This show is really starting to click, especially now that the Murphy/Falchuk team are no longer writing the scripts themselves. Last night's first installment in American Horror Story's two-part "Halloween" extravaganza was credited to James "Final Destination" Wong and next week, the marvelous, merciless Tim Minear is on deck for the concluding chapter. (We'll be disappointed if there isn't at least one major character death. Please let it be Ben, please.) Wong gave us some intriguing new backstory about the Murder House (apparently, if you die within its walls, you're unable to move onto the next plane of existence); introduced us to some promising new characters (Zachary Quinto's former owner-turned-fluffer and Morris Chestnut's security specialist that was obviously -- and understandably -- making eyes at the gorgeous Viv. Why did Ben cheat on her again? Oh yeah, because he's an idiot); and devised some of the show's freakiest and funniest moments to date, including...
Welcome to the third installment of American Horror Story and the first one that series creators Ryan Murphy and Brad Falchuk aren't credited with writing. Maybe that's why it's the most consistent episode so far, avoiding the wild swings in tone that were present in the pilot. Add in some intriguing backstory about Moira and Constance, the return of Kate Mara and creepy information about the house's first tenants and you've got the best episode of the show so far. We're still not 100 percent certain that American Horror Story won't fall apart in the home (no pun intended) stretch, but we did finally come away feeling that the writers actually do have some idea where they want the show to go.
The second episode of American Horror Story was a far more subdued outing than last week's controversial pilot, which was both good and bad. Good, because it showed that Ryan Murphy and Brad Falchuk can rein in their flair for excess when they want to. Haunted house stories tend to work best when they're played in a more minor key (although a gonzo classic like the Japanese cult oddity House can also be a blast to watch) and "Home Invasion" -- directed by regular Murphy collaborator Alfonso Gomez-Rejon -- did a nice job emphasizing smaller scares over the bigger (and more ridiculous) gotcha moments on display in the premiere. (We were also happy to see Kate Mara get some work as Dylan McDermott's ex-fling. Made us remember that Rooney isn't the only talented one in that family.) At the same time though, those bigger, more ridiculous gotcha moments were also the ones that generated the most passionate viewer response, both positive and negative. Love it or hate it, the American Horror Story pilot certainly wasn't boring. Episode 2, on the other hand? Kinda dull. Still, we were able to scare up the following freaky and funny moments.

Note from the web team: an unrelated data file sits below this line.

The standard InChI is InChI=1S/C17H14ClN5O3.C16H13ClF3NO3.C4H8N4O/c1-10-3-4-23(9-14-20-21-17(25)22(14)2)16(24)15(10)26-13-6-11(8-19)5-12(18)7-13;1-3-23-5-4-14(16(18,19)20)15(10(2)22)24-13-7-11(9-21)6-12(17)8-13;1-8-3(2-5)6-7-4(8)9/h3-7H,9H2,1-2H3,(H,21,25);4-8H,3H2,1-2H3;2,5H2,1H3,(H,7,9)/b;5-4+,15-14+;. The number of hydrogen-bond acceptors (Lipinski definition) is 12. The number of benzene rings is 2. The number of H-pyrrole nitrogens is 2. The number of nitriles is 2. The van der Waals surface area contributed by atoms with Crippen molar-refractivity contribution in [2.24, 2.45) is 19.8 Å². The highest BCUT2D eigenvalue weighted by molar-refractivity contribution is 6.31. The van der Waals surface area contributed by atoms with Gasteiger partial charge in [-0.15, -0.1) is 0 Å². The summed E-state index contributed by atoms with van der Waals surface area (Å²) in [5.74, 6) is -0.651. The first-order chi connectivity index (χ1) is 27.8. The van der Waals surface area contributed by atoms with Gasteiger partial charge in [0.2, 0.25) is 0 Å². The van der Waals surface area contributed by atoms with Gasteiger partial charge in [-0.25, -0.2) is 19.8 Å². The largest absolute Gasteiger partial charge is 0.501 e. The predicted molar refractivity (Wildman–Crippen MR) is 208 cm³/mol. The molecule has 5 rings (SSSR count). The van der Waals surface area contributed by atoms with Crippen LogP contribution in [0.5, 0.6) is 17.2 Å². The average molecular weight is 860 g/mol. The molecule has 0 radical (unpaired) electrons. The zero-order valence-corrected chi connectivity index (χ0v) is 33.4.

Glee is no longer the only horror show that Ryan Murphy and Brad Falchuk are foisting on the American viewing public. Last night, the duo premiered their latest series, American Horror Story, the tale of a screwed-up family that moves across the country for a fresh start in Los Angeles, only to pick the exact wrong house to call home. It's clear that Murphy and Falchuk have done their homework for their first foray into out-and-out horror; the pilot referenced everything from The Haunting to The Shining to virtually every single David Lynch head-trip (up to and including Inland Empire). And like all of their collaborations, the show is a mess, but it's a really intriguing one, with just enough promising (and genuinely scary) material to balance out the more ridiculous, unintentionally hilarious stuff. In fact, if Murphy ever decides to stop playing everything to the rafters and look up the word "subtlety" in the dictionary, this could become a really great show. Either way, we'll be sticking with American Horror Story for the duration of its run, if only to see just how terrible it might get... are we talking Season 2 of Glee/Season 5 of Nip/Tuck bad? In the meantime, here are our picks for the freakiest and funniest things about the premiere:
With all of the fall 2012 returning shows fresh on our minds, we're getting a little bit antsy that our expectations are too high for some of our favorite series. As fun as big plot twists, new storylines and major changes in general are, what if the upcoming seasons can't match what's already happened? We're not so much freaked out about shows that are already bananas (like The Vampire Diaries and Gossip Girl), nor are we wasting our energy hoping that Glee transforms into an amazing series, but for these beloved shows, our nerves are starting to take over.
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Closing time/One last call for paper/So finish your printing and doodles.
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